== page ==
Cisco’s focus on blockchain goes back many years, and at their 2018 Cisco Live U.S. conference they demonstrate how they are helping industrial companies bring IoT, indoor/outdoor data sensors, and blockchain together to streamline business processes.
An example is digitizing the Port of Rotterdam with a showcase of Container 42. This container will circle the world twice and be a self contained unit with hundreds of sensors, including solar panels on the top and powered by Tesla’s battery power-packs.
In partnership with IBM, data collected via Cisco Gateways must be secured on the IBM Cloud. Thus, the perfect use-case for transmitting big data via a secure blockchain.
TradeLens is an IBM program that specifically focuses on more efficiency in supply chains.
Partnering with major players from Maersk to Walmart, data is being collected and updated over a million times per day.
Anoop Naarnra, Director of Blockchain at Cisco, stating in a Cisco Live interview,
The conversation has changed dramatically from 2016. Two years ago, the questions were along the line of, ‘what is the technology?’ ‘How can I take benefit from it?’ What’s the real value?’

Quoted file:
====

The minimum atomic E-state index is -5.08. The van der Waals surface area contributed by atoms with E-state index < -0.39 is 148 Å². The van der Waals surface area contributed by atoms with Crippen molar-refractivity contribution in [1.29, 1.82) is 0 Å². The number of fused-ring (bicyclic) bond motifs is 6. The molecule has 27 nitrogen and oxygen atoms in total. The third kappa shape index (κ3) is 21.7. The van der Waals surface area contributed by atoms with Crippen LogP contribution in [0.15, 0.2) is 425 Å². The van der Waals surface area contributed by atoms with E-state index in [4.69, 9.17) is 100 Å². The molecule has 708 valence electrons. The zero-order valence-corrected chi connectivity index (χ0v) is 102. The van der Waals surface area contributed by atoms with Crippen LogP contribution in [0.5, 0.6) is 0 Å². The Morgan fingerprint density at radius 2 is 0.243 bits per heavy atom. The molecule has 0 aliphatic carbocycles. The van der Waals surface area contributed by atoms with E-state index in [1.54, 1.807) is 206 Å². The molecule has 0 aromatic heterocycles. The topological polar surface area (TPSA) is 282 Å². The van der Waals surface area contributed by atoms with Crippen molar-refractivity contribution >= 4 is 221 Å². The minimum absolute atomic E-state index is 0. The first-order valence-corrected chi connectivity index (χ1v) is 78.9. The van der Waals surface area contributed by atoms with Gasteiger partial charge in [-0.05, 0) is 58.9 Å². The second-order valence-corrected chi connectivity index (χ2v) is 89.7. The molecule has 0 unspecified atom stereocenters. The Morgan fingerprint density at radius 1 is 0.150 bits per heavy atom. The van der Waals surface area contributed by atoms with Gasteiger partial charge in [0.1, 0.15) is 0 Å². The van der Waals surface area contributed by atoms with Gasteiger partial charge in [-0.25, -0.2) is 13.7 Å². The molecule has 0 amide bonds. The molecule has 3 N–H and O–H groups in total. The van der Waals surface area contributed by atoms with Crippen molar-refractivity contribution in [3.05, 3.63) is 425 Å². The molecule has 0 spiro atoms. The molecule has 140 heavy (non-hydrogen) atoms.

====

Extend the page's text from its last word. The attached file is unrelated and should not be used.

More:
Last year it was, ‘Yes, it kind of works, and we’ve done our pilots and P.O.Cs. But this year, the conversation has now moved to, ‘We want to move to production, we want to figure out how we can realize the value of the technology and actually deliver.’
I suggest this article from Cryptovest by Anatol Antonovici entitled “Rwanda Implements blockchain Initiative to Track Tantalum”. An example of raw materials tracking via blockchain. Such adoption will drive acceptance at every level of the supply chain.
If mineral miners insist on blockchain tracking, custody and payments from those further up the chain, eventually, companies like Apple will adopt paying and receiving cryptocurrency payment from wholesalers and suppliers. This in turn will make the transition to consumer facing payments seamless.
Because multi-national companies keep an abundance of funds over-seas anyway, storing a cryptocurrency outside its home national boundaries and inside crypto-friendly jurisdictions, is not a large step for corporations to take.
Beyond blood diamonds, every rare metal mining operation is concerned about forgery, theft, black markets, and hacked databases. The blockchain will solidify their trust amongst their business partners and margins can increase with surety of source. From DeBeers to AIG insurance, every international sector can benefit from blockchain and crypto-payments.
Once the true GDP drivers educate and demonstrate the benefits to government bureaucrats, we may see change.
Once government officials are shown how this free-flow of public information will also help their auditing efforts, ensuring their mandate of protecting the public welfare, with much less time and effort, we just may see stifling governments loosen their restrictions for Business Sake!